How to get a good biometric passport picture

Biometric passports, or e-passports, are embedded with electronic chips that store information about the passport holder, including their digitally mapped face. It is important that passport applicants submit high-quality pictures that capture a good likeness of their face so that their facial image is transcribed accurately onto the chip. Passport applicants can choose to have their picture taken by a qualified professional photographer, they can opt for a passport acceptance agent to take their picture at application facilities where the photos are taken, or they can follow the Department of State’s guidelines for taking a passport picture at home.

Dress in clothing and accessories that are components of your usual daily attire, including prescription glasses, wigs and hearing aids. Do not dress in a work or hobby uniform, and don't wear sunglasses or a hat. Wear dark or bright clothing so that your shoulders don't blend into the background, and avoid busy stripes or prints that may bleed together in an image.

Stand in front of a white wall or sheet that is free of decoration and designs so that the background of your picture will be totally white.

Set up your camera on a tripod that is adjusted to your height. Your picture will be of your head and shoulders, facing directly forward. Adjust the camera distance so that your face is the focal point of the shot.

Have someone operate the camera for you or use the auto-timer on your camera. If your camera has automatic focus and you have no one to assist you, mark an X on the wall and focus the camera on that before setting the timer. If your camera has manual focus, set the focus to the distance from the tripod to where your face will be.

Stand in front of the camera, directly facing the it, with your chin level. Stand close to the wall so that the camera's flash, if used, does not create a distracting shadow.

Take the picture at the highest resolution your camera will allow to avoid pixelation when you crop it. A digital image is made up of individual dots called pixels. If you zoom in too closely when your image is in the photo editing software, the individual pixels will be visible. This is pixelation, and can make edges appear blurry or colour uneven. Pixelation is not an issue with traditional film processed with chemicals.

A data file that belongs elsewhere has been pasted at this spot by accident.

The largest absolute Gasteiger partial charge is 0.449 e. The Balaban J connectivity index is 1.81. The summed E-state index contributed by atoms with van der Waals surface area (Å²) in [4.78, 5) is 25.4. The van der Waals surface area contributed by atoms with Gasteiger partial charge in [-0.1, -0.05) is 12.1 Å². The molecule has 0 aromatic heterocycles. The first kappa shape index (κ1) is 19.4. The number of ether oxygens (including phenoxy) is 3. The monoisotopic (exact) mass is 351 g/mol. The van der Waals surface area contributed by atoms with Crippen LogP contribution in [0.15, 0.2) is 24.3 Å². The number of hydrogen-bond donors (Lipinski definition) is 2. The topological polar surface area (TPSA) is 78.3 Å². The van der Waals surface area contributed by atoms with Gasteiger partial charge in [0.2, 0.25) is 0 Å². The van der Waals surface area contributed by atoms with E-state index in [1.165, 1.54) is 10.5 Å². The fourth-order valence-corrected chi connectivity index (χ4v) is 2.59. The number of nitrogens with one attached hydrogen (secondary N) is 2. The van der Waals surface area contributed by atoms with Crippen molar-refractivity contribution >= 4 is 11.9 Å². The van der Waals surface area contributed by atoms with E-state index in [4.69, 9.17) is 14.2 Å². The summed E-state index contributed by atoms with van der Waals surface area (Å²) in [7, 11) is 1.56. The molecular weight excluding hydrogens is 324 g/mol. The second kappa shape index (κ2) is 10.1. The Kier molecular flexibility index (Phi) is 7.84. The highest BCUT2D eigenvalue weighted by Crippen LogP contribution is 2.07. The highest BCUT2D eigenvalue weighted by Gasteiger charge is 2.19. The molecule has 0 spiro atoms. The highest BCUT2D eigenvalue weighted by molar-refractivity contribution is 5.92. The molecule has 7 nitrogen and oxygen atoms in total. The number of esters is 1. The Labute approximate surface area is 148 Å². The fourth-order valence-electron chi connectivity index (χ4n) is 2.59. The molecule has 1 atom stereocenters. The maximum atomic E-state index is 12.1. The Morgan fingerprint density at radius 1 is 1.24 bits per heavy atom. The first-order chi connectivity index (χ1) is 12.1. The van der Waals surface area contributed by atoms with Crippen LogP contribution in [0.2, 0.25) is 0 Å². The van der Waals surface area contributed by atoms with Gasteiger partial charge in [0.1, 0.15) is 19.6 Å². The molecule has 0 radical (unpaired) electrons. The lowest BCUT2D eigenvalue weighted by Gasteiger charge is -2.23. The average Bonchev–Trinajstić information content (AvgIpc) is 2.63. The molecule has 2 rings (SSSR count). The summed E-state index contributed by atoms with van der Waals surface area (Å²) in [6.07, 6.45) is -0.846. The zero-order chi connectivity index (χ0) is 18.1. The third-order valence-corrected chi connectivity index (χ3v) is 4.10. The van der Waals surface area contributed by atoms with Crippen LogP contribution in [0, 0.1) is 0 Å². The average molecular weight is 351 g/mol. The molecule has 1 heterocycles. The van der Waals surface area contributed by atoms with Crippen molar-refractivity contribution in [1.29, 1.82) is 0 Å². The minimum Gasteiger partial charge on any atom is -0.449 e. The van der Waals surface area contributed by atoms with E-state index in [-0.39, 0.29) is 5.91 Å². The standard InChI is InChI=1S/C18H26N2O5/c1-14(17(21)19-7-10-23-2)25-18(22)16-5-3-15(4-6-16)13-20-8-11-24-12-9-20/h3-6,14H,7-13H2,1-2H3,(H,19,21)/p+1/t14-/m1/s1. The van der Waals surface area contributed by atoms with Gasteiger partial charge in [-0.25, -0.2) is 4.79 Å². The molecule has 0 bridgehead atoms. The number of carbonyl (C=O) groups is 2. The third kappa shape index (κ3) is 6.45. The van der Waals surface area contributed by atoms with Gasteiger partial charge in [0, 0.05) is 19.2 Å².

Check the image for sharpness and appropriate exposure. The picture should not be blurry or too bright. Adjust your camera settings and retake the photo, if necessary.

Crop the image on photo editing software so that it is two inches square. Your head from chin to crown should measure between one inch and 1 3/8 inches in the photo.

Print two copies of the image on photo paper using a high-quality printer, such as a laser printer. As a result of the colour layering process of home ink jet printers, the colours may not be true to life and the image may not be as sharp as what you see on the monitor screen. If you don't have access to a laser printer, you can use a professional photo processing service to print your pictures.

Search for a passport photo facility near you by using the federal passport acceptance facility search page ( Not all facilities offer the photography service, so check the "Photo On-site” box and then search by zip code, state or state/city. For a fee, the passport acceptance agent will take your photo and print it per official specifications.

Call a chain drugstore or office supply store in your area that offers photo processing services and ask if they do passport images. Many do.

Request the services of a professional freelance photographer familiar with passport picture requirements. You can find a freelancer by checking the phone book for local photography services or seek out photography students at nearby art schools and colleges who are looking to earn extra money.

Things You'll Need

  • White background wall
  • High-resolution camera
  • Tripod
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About the Author

Margaret Bryant is a long-time resident of North Carolina. She has recently written extensively for GolfLink and eHow. She has been writing for publication since 1999. Bryant holds a Bachelor of Arts in English language/literature.